We went to a party the other night with other residents of our Florida condominium association. I was amused by what appeared to me to be the latest status symbol: a small entrepreneurial business that keeps the retirement bank account plumper and the schedule full of something other than making tee times.
The businesses among our neighbors included:
- Occasional consulting for a defense contractor who needs someone with good Russian language skills.
- Book publishing for a variety of writers eager to try their hands at writing fiction and see their work in print.
- Teaching part-time courses, including one guy who is pulling in lots of would-be fishermen for his monthly classes, in which he distributes handouts labeling the best spots to catch, based on last year's successes.
- A seamstress who custom-designs eventwear -- like mother-of-the-bride dresses -- for women who have trouble finding something they like off the rack.
Based on the conversation, here are some things to think about if you intend to include entrepreneurship in your retirement planning:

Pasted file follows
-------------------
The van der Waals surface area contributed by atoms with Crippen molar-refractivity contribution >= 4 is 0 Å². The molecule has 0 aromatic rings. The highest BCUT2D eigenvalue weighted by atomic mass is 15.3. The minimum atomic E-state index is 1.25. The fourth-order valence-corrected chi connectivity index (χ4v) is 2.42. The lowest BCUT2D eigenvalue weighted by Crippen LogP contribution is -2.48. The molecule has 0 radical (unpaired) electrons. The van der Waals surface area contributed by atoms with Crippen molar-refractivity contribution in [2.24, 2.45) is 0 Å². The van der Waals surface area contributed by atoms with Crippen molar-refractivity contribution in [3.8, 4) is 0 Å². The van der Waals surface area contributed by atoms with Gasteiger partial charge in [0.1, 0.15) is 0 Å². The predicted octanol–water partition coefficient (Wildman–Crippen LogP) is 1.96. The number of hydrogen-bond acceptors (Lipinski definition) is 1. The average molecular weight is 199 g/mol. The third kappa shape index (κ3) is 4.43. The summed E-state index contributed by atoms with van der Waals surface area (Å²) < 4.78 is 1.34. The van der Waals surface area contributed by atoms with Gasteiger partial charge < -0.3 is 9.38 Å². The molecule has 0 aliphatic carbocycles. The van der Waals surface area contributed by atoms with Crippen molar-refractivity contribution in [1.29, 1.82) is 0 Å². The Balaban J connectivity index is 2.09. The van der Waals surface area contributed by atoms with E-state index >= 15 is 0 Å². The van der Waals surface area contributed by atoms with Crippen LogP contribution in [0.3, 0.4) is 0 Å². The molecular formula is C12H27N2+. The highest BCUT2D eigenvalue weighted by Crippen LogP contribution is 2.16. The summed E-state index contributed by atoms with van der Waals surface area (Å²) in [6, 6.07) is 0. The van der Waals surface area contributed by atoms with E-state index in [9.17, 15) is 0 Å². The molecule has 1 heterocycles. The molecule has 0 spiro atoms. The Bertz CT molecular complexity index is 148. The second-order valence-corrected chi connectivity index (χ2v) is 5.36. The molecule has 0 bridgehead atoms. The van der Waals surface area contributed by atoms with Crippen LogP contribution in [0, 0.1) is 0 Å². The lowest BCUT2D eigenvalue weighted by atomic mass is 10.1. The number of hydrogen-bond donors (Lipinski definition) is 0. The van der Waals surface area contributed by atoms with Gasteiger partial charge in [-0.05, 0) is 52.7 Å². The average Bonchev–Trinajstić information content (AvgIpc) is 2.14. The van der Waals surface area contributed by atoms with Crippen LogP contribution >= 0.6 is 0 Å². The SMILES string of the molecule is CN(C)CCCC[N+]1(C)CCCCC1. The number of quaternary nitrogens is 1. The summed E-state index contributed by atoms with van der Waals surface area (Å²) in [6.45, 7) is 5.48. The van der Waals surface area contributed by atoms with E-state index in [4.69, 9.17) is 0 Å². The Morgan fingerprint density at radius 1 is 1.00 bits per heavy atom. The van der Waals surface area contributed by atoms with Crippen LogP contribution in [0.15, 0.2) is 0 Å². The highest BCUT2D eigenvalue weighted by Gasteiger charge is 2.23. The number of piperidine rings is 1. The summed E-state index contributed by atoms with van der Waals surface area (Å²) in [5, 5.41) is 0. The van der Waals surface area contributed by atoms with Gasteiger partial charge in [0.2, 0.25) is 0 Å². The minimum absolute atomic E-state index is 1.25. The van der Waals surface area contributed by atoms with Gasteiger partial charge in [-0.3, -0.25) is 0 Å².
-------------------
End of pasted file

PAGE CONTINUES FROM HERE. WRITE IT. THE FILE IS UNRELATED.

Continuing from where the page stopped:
Is this how you want to spend your time? Small businesses take up lots of time. Our neighborhood novelist says he gets up at 6 a.m. to write until noon, then spends the afternoon handling the business aspects of authorship -- like promotion. In the evening he goes to the library to do research. His wife complains that he has no time for fun.
Don't spend too much of your nest egg. Many businesses can be started with very little cash. If you need a bigger nut, explore the Small Business Administration's loans and grants program.
Promotion is important. Don't bet on the theory, "If you build it, they will come." Figure out a concrete plan for getting the word out to potential customers.
Be good at what you do. Nothing puts the kibosh on a business faster than dissatisfied customers.
Be dependable. Keep regular work hours. If you say you'll do something, get it done in a timely fashion, even if you don't feel like it.